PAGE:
But, what is coming on the road?
Many companies accompanied by social media have had the chance to try digital media and prove that the Internet works. Now, e-media have overtaken some traditional media, with a prominent exposure and a bigger involvement. Companies will hardly leave out e-media, let alone when penetration is approaching most people (over 50 percent). The next two years will be without a doubt an inflexion point for advertising through digital media.
People in general, professionals and politicians have embraced the Web 2.0, not only through growing social networks such as Facebook and Twitter, but also the transformation of many web sites into social media, where users participate by posting, commenting and sharing contents. However, this "web socialization" will continue deepening through additional uses, such as social marketing and geolocation -just to mention some- as well as mobile connections that facilitate social exchanges in real time. Also, the Internet will continue getting closer to the "living room," and will stop being an exclusive tool in offices and classrooms. Specifically, eTV and interconnected videogames will keep on penetrating the market.
Likewise, greater mobility in connections and an increase in equipment convergence will be appreciated. Mobility is linked with increasing penetration of mobile phones and their potential connection to Internet, as well as the increasing use of mobile Internet offered by carriers for most laptops and notebooks that overflow into the market. But this mobility will also involve new increasingly important online devices, such as video games consoles and tablets.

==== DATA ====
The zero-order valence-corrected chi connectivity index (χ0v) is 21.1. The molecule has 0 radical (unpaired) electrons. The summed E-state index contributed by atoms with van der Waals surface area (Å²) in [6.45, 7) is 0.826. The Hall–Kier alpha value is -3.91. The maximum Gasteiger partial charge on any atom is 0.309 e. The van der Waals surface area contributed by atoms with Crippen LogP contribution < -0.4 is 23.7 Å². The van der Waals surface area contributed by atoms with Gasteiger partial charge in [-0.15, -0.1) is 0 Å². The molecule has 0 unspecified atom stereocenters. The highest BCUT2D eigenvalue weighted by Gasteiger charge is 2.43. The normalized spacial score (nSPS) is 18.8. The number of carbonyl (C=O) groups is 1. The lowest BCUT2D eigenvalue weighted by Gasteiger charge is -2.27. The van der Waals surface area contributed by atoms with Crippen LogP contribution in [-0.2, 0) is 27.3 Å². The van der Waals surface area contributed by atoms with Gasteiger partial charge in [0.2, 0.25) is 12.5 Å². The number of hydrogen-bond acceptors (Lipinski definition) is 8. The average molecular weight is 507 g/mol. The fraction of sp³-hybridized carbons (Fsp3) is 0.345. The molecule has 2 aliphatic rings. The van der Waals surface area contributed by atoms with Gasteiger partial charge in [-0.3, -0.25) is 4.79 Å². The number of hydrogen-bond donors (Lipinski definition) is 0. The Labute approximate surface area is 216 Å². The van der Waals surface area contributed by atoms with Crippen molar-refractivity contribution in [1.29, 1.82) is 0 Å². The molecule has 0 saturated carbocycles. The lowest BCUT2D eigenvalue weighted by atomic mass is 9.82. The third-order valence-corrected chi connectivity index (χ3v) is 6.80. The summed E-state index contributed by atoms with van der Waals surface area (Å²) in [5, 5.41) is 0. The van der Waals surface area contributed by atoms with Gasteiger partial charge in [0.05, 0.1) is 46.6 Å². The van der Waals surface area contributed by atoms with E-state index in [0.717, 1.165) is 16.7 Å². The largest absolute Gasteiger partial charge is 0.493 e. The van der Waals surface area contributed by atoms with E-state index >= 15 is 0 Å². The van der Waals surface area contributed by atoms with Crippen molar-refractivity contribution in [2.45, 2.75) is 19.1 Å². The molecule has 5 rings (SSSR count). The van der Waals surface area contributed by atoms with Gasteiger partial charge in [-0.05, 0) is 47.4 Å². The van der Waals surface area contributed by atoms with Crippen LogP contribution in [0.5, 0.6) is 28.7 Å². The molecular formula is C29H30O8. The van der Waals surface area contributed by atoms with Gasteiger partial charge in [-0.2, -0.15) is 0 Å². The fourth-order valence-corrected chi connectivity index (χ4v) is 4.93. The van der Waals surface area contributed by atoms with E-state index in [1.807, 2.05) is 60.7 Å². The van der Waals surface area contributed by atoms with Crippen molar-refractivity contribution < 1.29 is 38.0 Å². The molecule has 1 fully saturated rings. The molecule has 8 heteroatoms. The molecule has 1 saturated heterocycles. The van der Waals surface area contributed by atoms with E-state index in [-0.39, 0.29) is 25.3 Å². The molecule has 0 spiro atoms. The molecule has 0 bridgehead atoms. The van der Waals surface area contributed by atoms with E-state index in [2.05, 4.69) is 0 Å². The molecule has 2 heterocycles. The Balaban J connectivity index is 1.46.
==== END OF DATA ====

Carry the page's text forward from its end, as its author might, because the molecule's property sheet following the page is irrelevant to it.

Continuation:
As for corporations, people and politicians (some think they are not the same), it is essential to understand that there are more and more people connected to the Internet and this media outlet is having a higher influence on decision making. It is very likely that competitors are already cashing in on the Internet to be "the first one" in their markets.
What to do?
1) Knowing in which proportion and how the target market is using e-media.
2) Defining how the Internet could help them attain their goals, and
3) Including e-media in marketing plans and campaigns.
In effect, in the future, the gap could be measured in terms of the people, corporations and politicians who managed to seize the opportunities given by the Internet and those that missed them out... between them there could be an abyss. Only you can decide on which side of that abyss you want to be.
Translated by Adrián Valera
A simple reason: there is oil galore, would suffice to explain Guyana's actions. Another explanation lies in the little or none efforts made by the Venezuelan government to thwart the move by the Guyanese. This is certainly not a new problem, but a problem only recently highlighted because oil is involved. But what other resources does the disputed area hold? For most of us it is a section on the map with black and white stripes on it, a depiction of something distant, alien, a nothingness not worth paying much attention to in geography classes back in elementary school.